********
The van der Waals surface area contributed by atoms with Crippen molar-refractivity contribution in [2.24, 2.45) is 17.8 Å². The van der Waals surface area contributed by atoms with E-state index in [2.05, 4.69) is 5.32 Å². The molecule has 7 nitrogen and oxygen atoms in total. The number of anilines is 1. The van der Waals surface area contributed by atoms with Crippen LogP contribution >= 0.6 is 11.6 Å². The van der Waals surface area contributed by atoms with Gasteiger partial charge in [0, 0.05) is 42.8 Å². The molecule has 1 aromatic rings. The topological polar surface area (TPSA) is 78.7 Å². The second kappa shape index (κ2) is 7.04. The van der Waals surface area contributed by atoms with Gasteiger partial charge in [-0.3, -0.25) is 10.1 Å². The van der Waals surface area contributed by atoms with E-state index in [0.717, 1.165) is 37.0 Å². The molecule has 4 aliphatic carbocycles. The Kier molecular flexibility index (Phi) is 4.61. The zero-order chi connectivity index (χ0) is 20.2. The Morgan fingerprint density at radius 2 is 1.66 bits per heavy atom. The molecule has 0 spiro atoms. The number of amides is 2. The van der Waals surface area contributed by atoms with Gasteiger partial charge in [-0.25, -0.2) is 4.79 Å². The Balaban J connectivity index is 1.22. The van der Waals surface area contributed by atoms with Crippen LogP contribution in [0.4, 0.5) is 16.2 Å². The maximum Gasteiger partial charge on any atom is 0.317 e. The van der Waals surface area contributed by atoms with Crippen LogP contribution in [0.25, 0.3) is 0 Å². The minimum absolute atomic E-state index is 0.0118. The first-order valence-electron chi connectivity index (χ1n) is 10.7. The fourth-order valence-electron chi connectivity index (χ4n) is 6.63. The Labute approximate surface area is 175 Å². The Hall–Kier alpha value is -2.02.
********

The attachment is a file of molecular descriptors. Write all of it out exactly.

The van der Waals surface area contributed by atoms with Crippen molar-refractivity contribution in [2.24, 2.45) is 17.8 Å². The van der Waals surface area contributed by atoms with E-state index in [2.05, 4.69) is 5.32 Å². The molecule has 7 nitrogen and oxygen atoms in total. The number of anilines is 1. The van der Waals surface area contributed by atoms with Crippen LogP contribution >= 0.6 is 11.6 Å². The van der Waals surface area contributed by atoms with Gasteiger partial charge in [0, 0.05) is 42.8 Å². The molecule has 1 aromatic rings. The topological polar surface area (TPSA) is 78.7 Å². The second kappa shape index (κ2) is 7.04. The van der Waals surface area contributed by atoms with Gasteiger partial charge in [-0.3, -0.25) is 10.1 Å². The van der Waals surface area contributed by atoms with E-state index in [0.717, 1.165) is 37.0 Å². The molecule has 4 aliphatic carbocycles. The Kier molecular flexibility index (Phi) is 4.61. The zero-order chi connectivity index (χ0) is 20.2. The Morgan fingerprint density at radius 2 is 1.66 bits per heavy atom. The molecule has 0 spiro atoms. The number of amides is 2. The van der Waals surface area contributed by atoms with Gasteiger partial charge in [-0.25, -0.2) is 4.79 Å². The Balaban J connectivity index is 1.22. The van der Waals surface area contributed by atoms with Crippen LogP contribution in [0.4, 0.5) is 16.2 Å². The maximum Gasteiger partial charge on any atom is 0.317 e. The van der Waals surface area contributed by atoms with Crippen LogP contribution in [0.25, 0.3) is 0 Å². The minimum absolute atomic E-state index is 0.0118. The first-order valence-electron chi connectivity index (χ1n) is 10.7. The fourth-order valence-electron chi connectivity index (χ4n) is 6.63. The Labute approximate surface area is 175 Å². The Hall–Kier alpha value is -2.02.